Adventures in Customer Service

8 Dec

One of the necessary first steps when visiting a new country is figuring out How Things Work Here.  You would think that would be obvious, but I assure you it isnt.  No matter where you go, things are at least a little different than back home.  Store hours.  Public transit.  Just buying a cold six-pack ...
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CATALINA 42: A Modern Classic

7 Dec

Catalina 42

The Catalina 42 was introduced in 1989 and was one of the first mass-produced American boats to feature both a sugar-scoop transom with a swim platform and a three-stateroom layout with two aft cabins under the cockpit. It was very much a response to similar boats that first appeared in Europe in the mid-1980s, but unlike its contemporaries it stayed in production for over 20 years. Over 1,000 were built, making it one of the most successful cruising sailboats of its size ever created.

Boats like this have long dominated the mass-production market, but what distinguishes the Catalina 42 from ...

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ETNZ Flaunts It

7 Dec

ETNZ is 28 sailing days into their program of demoralizing the other America's Cup teams with their impressive AC72 design, boathandling, and foiling. But that doesn't mean they are done.

Grant Dalton is a master of the head game. And as ETNZ closes in on its 30 sailing day limit, Dalton and his boys got a nasty forecast, and a message from the deisgn and engineering team: "Push it."

So they did. And the filmed it. And then they put it on YouTube so Larry, Tjorbjorn, Patricio and their teams could worry even more about how far behind ...

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ARC 2012 – 40 foot boat is first arrival after 12 day crossing

7 Dec

I just got news from the Rally Office in St. Lucia that Vaquita, a Class 40, skipper by my friend and former Volvo Ocean Race skipper Andreas Hanakamp, has just crossed the finishing line of this year's ARC, a full 20+ hours ahead of the next boat (a Swan 80 no less!). I'm thrilled by this news! Mia and I met Andreas last year at the ARC and became quick friends with he and his partner Nina over a couple of rum drinks at the marina in Rodney Bay. We head down there on Sunday to work for the ...

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Ranting about safety at sea

7 Dec

I feel like I'm decidedly in the minority when it comes to the modern ocean sailing game. My boat is from 1966, my GPS a handheld unit from 1993, we've got paper charts onboard and no electrics whatsoever besides the LED lighting. Hank-on headsails (we carry five of them), tiller steering and a 35-gallon water tank. The engine only works to charge the batteries and get us in and out of the dock.

But I feel safe aboard Arcturus. ...

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All About Bilge Pumps

5 Dec

Bilge pumps are the critical last line of defense against sinking, and boats sink all the time. Bilge pumps and attendant equipment are fairly cheap, and easy to install and wire, yet often neglected, inoperable, or undersized. Some people think just one is enough, when two is the bare minimum, better three or four.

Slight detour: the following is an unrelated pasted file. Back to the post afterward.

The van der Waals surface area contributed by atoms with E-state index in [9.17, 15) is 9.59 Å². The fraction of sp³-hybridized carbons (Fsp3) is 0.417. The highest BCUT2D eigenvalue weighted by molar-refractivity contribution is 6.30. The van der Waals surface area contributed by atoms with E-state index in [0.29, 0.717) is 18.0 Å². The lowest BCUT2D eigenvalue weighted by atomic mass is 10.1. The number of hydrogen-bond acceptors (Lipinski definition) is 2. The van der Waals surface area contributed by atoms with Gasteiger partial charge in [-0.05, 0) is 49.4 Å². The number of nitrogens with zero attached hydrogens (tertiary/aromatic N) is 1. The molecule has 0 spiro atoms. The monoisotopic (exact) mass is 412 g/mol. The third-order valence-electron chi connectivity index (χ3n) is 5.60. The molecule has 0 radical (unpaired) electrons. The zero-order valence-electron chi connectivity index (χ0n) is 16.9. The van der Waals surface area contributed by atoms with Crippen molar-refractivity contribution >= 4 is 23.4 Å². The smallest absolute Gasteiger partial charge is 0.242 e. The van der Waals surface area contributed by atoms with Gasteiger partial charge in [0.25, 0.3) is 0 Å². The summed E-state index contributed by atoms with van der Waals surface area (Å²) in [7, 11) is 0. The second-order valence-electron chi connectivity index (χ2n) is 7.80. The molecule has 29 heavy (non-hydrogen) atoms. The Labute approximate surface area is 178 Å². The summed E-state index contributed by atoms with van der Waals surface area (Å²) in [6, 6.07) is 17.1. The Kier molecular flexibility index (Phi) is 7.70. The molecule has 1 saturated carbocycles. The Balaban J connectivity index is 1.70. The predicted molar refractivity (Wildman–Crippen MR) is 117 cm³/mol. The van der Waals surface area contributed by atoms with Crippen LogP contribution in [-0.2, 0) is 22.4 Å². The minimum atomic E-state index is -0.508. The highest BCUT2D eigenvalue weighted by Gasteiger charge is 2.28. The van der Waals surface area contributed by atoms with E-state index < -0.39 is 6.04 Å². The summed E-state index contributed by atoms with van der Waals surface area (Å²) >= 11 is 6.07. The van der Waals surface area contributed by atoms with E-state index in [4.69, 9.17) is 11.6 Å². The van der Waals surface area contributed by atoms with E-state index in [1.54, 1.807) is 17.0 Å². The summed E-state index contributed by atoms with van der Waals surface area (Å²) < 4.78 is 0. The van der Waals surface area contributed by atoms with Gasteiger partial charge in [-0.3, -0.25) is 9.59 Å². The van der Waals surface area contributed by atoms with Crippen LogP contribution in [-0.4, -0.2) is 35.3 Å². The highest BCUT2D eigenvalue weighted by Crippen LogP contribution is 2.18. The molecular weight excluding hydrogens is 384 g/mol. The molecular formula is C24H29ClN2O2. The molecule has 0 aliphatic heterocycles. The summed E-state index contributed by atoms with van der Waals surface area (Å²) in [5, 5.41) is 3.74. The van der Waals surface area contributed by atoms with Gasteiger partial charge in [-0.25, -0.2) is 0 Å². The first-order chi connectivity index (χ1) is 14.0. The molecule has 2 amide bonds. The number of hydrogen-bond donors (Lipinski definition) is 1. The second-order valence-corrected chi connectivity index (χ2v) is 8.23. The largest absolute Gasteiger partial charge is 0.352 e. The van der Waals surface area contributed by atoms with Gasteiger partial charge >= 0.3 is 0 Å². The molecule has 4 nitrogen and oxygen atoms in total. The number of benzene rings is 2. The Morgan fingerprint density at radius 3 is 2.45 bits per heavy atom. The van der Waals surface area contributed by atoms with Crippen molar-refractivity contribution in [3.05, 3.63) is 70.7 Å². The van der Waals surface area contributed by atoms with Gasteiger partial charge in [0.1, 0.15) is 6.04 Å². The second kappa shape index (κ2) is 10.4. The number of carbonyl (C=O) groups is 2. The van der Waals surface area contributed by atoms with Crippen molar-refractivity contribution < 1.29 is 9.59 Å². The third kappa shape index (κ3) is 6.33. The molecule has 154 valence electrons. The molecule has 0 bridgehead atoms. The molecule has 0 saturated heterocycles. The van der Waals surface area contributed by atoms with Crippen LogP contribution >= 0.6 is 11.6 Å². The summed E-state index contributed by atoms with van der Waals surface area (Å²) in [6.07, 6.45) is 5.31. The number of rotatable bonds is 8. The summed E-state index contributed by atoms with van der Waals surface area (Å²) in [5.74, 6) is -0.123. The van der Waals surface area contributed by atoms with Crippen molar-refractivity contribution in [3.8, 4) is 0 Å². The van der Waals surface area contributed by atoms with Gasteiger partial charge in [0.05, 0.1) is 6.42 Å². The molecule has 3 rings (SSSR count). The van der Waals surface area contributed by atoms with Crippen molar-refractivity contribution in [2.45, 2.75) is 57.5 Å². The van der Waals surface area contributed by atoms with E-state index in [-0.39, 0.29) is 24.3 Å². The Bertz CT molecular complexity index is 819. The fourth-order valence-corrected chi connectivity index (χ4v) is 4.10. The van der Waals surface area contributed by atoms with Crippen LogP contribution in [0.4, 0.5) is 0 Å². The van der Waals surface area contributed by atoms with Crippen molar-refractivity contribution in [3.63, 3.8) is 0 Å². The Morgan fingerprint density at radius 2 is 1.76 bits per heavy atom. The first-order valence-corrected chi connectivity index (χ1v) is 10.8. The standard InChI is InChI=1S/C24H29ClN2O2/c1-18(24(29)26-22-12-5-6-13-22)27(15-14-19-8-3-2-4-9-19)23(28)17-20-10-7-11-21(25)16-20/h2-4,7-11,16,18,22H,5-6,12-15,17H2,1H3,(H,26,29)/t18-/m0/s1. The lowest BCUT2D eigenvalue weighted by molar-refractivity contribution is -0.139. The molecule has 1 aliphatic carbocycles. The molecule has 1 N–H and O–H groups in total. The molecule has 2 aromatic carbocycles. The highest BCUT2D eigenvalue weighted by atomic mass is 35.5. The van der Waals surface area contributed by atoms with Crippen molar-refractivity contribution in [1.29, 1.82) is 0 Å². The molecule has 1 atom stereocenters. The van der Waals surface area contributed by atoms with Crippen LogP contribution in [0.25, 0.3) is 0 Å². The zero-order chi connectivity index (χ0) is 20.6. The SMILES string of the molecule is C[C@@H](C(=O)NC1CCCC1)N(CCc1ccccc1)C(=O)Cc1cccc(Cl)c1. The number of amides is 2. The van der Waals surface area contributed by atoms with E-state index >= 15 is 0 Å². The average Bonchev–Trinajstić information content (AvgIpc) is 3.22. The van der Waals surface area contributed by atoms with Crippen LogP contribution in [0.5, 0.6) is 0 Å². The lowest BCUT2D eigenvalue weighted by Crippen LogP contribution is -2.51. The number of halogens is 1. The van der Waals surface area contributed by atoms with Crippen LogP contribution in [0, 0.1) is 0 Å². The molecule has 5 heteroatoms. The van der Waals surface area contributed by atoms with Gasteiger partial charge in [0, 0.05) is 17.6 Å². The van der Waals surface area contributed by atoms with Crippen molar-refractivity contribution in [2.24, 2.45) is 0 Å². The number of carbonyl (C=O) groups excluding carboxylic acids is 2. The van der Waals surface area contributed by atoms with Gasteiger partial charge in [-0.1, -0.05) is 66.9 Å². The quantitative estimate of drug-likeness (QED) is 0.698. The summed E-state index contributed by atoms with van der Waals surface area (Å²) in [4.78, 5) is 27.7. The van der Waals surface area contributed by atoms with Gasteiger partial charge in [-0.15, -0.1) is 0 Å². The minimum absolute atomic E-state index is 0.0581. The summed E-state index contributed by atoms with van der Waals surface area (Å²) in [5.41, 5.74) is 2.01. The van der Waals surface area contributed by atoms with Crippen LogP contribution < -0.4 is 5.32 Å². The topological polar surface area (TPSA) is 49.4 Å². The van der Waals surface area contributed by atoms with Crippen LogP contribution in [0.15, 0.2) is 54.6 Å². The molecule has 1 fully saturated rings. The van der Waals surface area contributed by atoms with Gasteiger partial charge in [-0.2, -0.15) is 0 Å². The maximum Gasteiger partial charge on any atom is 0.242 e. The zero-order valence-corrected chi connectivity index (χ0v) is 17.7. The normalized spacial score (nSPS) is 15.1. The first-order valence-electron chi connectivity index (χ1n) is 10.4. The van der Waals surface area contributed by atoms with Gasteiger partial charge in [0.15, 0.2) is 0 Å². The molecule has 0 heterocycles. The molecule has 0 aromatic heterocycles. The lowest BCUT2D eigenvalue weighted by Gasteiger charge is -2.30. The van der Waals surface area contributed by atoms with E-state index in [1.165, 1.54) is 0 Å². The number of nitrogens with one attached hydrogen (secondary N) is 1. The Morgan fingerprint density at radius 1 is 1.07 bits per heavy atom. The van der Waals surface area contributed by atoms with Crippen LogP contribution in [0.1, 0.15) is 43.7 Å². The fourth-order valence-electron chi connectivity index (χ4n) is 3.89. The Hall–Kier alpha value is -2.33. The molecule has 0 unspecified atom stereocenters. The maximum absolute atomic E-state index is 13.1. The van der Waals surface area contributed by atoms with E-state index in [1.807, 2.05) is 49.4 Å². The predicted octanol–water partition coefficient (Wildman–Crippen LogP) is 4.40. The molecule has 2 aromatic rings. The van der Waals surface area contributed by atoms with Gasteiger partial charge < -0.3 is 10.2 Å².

Bilge pumps are neglected because they sit in the least desirable place on the boat, sometimes wedged under an engine, and are usually covered with crud. They lead hard lives down in the wet and darkness, yet are fairly reliable if installed correctly.

First, the Coast ...

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Vendee Chronicles: “It’s A Little Too Stressful, Really”

5 Dec

The Vendee Globe is putting out a ton of video. But I find it oddly incoherent, especially in contrast to the video output of the Volvo Ocean Race. I mean, you get a bunch of boats setting a new 24-hour record, and no video summary, with video and interviews, on that amazing sequence?

Anyhow, I finally watched a video that I feel really takes you inside the race in an easy to understand way. It's Alex Thomson, blasting across the Southern Ocean while trying to juggle speed, safety, eating, sleeping, and communicating.

No one can really know ...

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HMS BOUNTY: Many Unanswered Questions

4 Dec

Rescuing Bounty survivors

SAY WHAT??? Has my esteemed SAILfeed colleague, the mysterious Mariner, been spending too much time sniffing go-juice fumes? I eagerly dove into his post yesterday, in which he hailed and linked to “the first detailed journalistic account” of the loss of HMS Bounty, but was sorely disappointed by what I found. The account in question, currently bouncing around the Internet in various (often unattributed) iterations, was originally published by Spiegel Online and is barely coherent in places and doesn’t even pretend to address some of the biggest questions raised by the tragedy.

Right at the top ...

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WHALE SHARK RESCUE: Measure Twice, Cut Once

3 Dec

Here’s a cool viddy that popped up on YouTube a couple of weeks ago. This poor whale shark, found swimming off Baja California, somehow got a very heavy rope wrapped around itself, and this team of divers managed to approach it and cut it free. The rope evidently had been in place a long time, as it looks like it was studded with barnacles and other growth and had cut way into the shark.

How do YOU spell relief???

I bet that was one happy fish.

Biology lesson: whale sharks are huge filter-feeding fish that snack on tiny creatures ...

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